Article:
A few years ago, Debra Prinzing, Slow Flowers Society, approached me with an idea to consider. The African American voice was nonexistent in the world of floristry. Not that we were not making a difference in this space, it was simply not acknowledged. There are many books about farming as African Americans which currently dominate the book world. None of these books focused on the importance of the flower farmer or floral designer. A book, Black Flora, was born out of this conversation. I am grateful for the opportunity, and I truly consider it a gift to anyone who might read it.
This book gently captures the story of how flowers heal, create opportunities, and simply bring joy in unusual ways for each person profiled in Black Flora. With each interview, the uniqueness of each person stirred my soul. There is a familiar thread found in each journey. As my friend, Abra Lee constantly reminds the world as she speaks on the significance of African Americans in horticulture, “We are not new to this.”
In several conversations, those featured in Black Flora discussed how growing and creating beauty from flowers is a part of our genetic remembrance. It reminds us of ancestral lands or reimagining blooms we could not afford. The road to the many ways the flowers found us was not always hard. African Americans who chose to delve deeper into the world of floriculture is a story not often shared.
As an author, I realized that this book would be meaningful to anyone who might not know what their life journey would look like. If college were not a consideration, could creating beauty from nature be an option? Would it pay? Was there a way to shadow someone, would their unique perspective be appreciated? Most importantly, would they be given an opportunity to shine in their uniqueness? The subjects and their respective profiles share experiences that give the reader a glimpse into their world.
As the book became available, I was ecstatic. Capturing the journey of twenty-five African American individuals (and one young family) was relevant. These stories were long overdue. This was an opportunity to read their stories and be inspired. My vision was that someone could go to the library, or see it on a coffee table, and be empowered by reading the stories found in Black Flora. I compared it to sowing seeds of inspiration to those who might not imagine an alternative way of making a living.
PAYING IT FORWARD
One day I received a beautiful item in the mail. Each time I looked at this piece of garden art, a certain energy was felt. I felt the importance of sharing the stories of these ambitious African American flower farmers, floral designers, and florists. As I embraced the beauty and symbolism of this piece, there was a strong desire to make certain this important narrative was shared. As in many industries, we are important and deserve to be acknowledged – even in the world of floriculture. We can be successful, as we embrace the beauty that our ancestors might not have had the opportunity to enjoy on a different day, at a different time.
A note accompanying this gift encouraged me to pay it forward. Paying it forward was reinforced to me as a child. My sharecropping ancestors paid it forward as they shared their harvests with those less fortunate. From the Hydrangea and Iris found on family land, they found a way to incorporate beauty into their garden. Photos of sky-high Mammoth sunflowers grown by my Great Aunt in the heart of Washington, DC, continue to amaze me. The sunflowers were something that brought joy to my relatives and their neighbors. These blooms were shared with anyone who asked.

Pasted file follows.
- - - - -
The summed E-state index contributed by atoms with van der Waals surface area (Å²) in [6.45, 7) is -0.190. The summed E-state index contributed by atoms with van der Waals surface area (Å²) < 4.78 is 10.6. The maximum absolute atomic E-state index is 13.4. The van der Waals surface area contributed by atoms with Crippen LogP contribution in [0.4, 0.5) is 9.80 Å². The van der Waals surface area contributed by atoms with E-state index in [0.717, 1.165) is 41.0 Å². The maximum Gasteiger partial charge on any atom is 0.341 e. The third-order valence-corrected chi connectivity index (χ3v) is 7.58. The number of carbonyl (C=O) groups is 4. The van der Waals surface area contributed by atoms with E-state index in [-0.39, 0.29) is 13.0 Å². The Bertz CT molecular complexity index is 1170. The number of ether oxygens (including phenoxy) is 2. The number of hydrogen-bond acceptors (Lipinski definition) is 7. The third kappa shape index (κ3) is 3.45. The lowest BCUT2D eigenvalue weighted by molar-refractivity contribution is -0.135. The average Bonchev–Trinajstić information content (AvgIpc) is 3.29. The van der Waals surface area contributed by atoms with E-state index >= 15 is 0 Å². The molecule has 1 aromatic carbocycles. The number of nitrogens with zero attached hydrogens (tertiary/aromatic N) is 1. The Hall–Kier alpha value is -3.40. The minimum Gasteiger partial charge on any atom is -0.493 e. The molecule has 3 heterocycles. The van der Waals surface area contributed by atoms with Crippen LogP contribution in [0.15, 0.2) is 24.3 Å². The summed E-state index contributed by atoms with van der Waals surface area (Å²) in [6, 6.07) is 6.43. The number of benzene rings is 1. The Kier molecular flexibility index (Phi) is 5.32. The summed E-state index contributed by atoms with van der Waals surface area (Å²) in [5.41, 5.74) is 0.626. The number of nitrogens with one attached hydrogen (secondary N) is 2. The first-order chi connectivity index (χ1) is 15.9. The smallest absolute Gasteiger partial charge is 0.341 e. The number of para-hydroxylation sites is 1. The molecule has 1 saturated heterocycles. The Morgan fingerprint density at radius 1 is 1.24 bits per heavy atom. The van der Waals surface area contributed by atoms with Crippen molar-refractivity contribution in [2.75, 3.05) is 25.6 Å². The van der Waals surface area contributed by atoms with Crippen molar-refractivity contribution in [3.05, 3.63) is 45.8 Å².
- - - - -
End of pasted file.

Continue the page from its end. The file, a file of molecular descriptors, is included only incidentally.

How could I pay it forward in a meaningful way?
This was on my mind at every speaking opportunity, and media mention. I began to hear the book had become hard to find. In some areas, the book had sold out. This was quite a surprise. The importance found in each story was evident. It was appealing to the public. I had felt compelled to pay it forward.
So, I am reaching out to young people, youth groups, mid-lifers, teachers, and librarians who might benefit from acquiring this book. This week, I will host a book giveaway. One person will receive a signed copy of Black Flora. There is a little work involved.
- Like and comment on this blog post.
- Write a 64-word or less paragraph sharing why you want this book. The most impactful short paragraph will be considered. All entries must be received by midnight, January 20th. One entry per person – to be fair. The winner will be announced on February 1, 2023. I will mail the winner a signed copy of Black Flora.
(Stay tuned, I am hearing Black Flora will be reprinted as an eBook in the Spring.)
I cannot express OUR gratitude to each person who purchased Black Flora and multiple copies of the book (shout out to the Texas ladies who attended Pam Pennick’s Garden Spark!) Thank you for recognizing the importance of the book, the portraits, and our story.
Like a perennial in the garden, this story is not over. The seeds will resprout in my voice, as well as in the voices of others as we share the beauty of being enamored with flowers and creating.
My ancestors speak to me in the most unique ways. As a seedling of a lengthy line of school builders, and educators, from slavery forward, I understand the importance of our story. I also accept the assignment that our story continues to be shared.
This giveaway is my way of giving back and sowing good seeds along the way.
Teri, Cottage in the Courtby